By Eva Hijmans
The Faculty of Society and Law is developing an honours program “Social Innovation”. Because of the development of our own honours program and specifically the international perspective in that program, I went to the conference and focused on the international experience for honours students. Many times throughout this conference it was mentioned that we expect (or hope) that excellent students feel relatively more responsible to solve the problems that we are facing in the world of today and tomorrow. That these students might achieve powerful positions and should therefore be prepared for the ethical aspects of decision-making in a global context, feel social responsibility and have an understanding of cultural diversity. There was a score of workshops on this subject and I will report on those which I attended.
The first workshop was by ‘Frontlijn‘, an organization that works with students for poor multi-problem families in Rotterdam. Families of course, with diverse cultural backgrounds. Students got paired up. Diversity, the international background and language skills of students are used productively when matching them to a family in need for help. They learn to help in a supportive and structured manner. In our faculty’s vision the definition of international perspective and intercultural sensitivity overlap for the better part, and international perspective can very well be developed at home, as was shown in this workshop.
The second workshop added perfectly to the above: designing an honours course for global citizenship. In a Dutch-American experiment ‘The Global Village‘ students were taught with the object of enhancing their social responsibility and ethical sensitivity. To be capable of being a global citizen, these students will need (1) knowledge: exploring issues, linking their own and other societies, (2) skills and attitude: contact and interaction with people from different backgrounds, (3) reflection on values and (4) to take action. The chosen context should be one central theme (the advice is to focus) so the students can investigate one issue –also historically- and compare societies. Doing a social project –each in their own country- and then comparing the outcomes did develop the students’ awareness.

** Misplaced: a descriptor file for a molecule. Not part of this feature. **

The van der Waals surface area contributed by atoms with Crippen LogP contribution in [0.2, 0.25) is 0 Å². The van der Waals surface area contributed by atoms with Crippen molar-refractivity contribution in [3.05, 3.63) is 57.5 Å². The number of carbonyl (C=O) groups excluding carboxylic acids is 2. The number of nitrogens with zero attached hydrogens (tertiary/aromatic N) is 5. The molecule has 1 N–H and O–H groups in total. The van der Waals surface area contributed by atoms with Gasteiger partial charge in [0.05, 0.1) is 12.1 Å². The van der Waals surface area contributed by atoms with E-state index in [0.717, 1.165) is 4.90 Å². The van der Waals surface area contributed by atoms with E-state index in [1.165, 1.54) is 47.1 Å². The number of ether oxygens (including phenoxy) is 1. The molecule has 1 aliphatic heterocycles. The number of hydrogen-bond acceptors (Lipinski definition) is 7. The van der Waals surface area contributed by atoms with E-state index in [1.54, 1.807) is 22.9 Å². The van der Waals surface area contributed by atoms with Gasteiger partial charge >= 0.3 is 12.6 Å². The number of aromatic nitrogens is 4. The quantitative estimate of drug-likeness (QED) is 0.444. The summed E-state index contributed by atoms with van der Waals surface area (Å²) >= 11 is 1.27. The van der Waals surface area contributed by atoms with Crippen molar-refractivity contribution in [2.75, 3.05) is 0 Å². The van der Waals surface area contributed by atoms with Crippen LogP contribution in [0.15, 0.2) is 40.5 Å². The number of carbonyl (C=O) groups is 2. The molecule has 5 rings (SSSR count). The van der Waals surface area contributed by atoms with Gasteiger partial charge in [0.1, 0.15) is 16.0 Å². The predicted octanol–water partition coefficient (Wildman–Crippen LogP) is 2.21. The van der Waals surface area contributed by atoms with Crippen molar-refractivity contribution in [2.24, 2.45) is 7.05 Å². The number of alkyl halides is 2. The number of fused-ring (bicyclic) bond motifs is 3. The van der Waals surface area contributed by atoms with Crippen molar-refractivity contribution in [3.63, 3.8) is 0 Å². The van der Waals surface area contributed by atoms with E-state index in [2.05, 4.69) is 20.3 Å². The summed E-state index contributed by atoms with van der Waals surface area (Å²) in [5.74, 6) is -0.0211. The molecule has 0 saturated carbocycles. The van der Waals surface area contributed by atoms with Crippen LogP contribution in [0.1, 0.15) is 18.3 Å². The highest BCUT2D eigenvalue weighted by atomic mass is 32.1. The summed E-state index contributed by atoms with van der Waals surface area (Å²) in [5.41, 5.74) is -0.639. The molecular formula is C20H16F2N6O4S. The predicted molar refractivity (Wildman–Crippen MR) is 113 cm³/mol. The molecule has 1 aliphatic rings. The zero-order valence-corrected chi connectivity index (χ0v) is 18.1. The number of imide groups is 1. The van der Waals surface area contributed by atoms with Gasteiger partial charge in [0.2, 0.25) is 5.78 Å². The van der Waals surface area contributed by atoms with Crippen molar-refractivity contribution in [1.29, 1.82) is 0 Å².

The next workshop was about an honours bachelor called ‘Connect2Uganda‘. The bachelor is a cooperation between different partners in education –a UAS, an MBO and an agricultural school- and the city government. Also in this case the accent is on supportive help, equality and a buddy system. Design principles for this course are: bounded freedom (working experimentally in a free assignment), enhancing academic competence and creating community. A real life assignment in Africa and interdisciplinary collaboration are part of the learning experience. An interesting brainstorm about the dilemma of on the one hand the demand for evidence based research in our western UAS system, and on the other hand the needs of the local community or the NGO, led to some good thoughts on action research and community practice.
Designing an international semester, was the last workshop I attended. Research among students and lecturers pointed the way to flexible and student driven curricula. Refreshing thought: develop and design education with your students instead of for them. We practiced all of our developed insights in a design brainstorm , it was satisfying to combine all of the ingredients that we had gathered.
Talking to my HU colleagues in between and developing ideas to put into practice when at home was also very inspiring. It was good to be there with the lot of us.